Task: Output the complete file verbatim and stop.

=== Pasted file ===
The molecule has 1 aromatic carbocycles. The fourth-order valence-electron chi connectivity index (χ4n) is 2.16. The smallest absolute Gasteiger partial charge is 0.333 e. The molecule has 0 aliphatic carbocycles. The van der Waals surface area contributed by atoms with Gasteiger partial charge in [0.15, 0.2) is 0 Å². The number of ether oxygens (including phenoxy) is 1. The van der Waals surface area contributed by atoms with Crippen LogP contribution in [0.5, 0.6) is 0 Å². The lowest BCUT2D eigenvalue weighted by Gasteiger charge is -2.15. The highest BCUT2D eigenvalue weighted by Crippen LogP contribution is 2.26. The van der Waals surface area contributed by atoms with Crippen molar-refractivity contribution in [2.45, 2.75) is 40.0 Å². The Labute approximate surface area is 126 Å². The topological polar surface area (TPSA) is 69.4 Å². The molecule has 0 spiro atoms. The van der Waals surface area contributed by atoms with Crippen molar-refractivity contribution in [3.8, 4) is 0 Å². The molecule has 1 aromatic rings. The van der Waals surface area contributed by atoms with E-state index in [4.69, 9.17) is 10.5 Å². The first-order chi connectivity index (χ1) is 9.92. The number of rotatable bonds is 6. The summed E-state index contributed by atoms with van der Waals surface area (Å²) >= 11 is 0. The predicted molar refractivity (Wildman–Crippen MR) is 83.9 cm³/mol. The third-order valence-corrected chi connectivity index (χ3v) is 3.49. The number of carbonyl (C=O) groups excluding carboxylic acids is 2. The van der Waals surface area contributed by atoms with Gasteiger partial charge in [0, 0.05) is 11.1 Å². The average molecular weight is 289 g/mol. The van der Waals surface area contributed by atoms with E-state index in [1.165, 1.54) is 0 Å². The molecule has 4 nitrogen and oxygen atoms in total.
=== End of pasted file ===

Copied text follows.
The molecule has 1 aromatic carbocycles. The fourth-order valence-electron chi connectivity index (χ4n) is 2.16. The smallest absolute Gasteiger partial charge is 0.333 e. The molecule has 0 aliphatic carbocycles. The van der Waals surface area contributed by atoms with Gasteiger partial charge in [0.15, 0.2) is 0 Å². The number of ether oxygens (including phenoxy) is 1. The van der Waals surface area contributed by atoms with Crippen LogP contribution in [0.5, 0.6) is 0 Å². The lowest BCUT2D eigenvalue weighted by Gasteiger charge is -2.15. The highest BCUT2D eigenvalue weighted by Crippen LogP contribution is 2.26. The van der Waals surface area contributed by atoms with Crippen molar-refractivity contribution in [2.45, 2.75) is 40.0 Å². The Labute approximate surface area is 126 Å². The topological polar surface area (TPSA) is 69.4 Å². The molecule has 0 spiro atoms. The van der Waals surface area contributed by atoms with Crippen molar-refractivity contribution in [3.8, 4) is 0 Å². The molecule has 1 aromatic rings. The van der Waals surface area contributed by atoms with E-state index in [4.69, 9.17) is 10.5 Å². The first-order chi connectivity index (χ1) is 9.92. The number of rotatable bonds is 6. The summed E-state index contributed by atoms with van der Waals surface area (Å²) >= 11 is 0. The predicted molar refractivity (Wildman–Crippen MR) is 83.9 cm³/mol. The third-order valence-corrected chi connectivity index (χ3v) is 3.49. The number of carbonyl (C=O) groups excluding carboxylic acids is 2. The van der Waals surface area contributed by atoms with Gasteiger partial charge in [0, 0.05) is 11.1 Å². The average molecular weight is 289 g/mol. The van der Waals surface area contributed by atoms with E-state index in [1.165, 1.54) is 0 Å². The molecule has 4 nitrogen and oxygen atoms in total.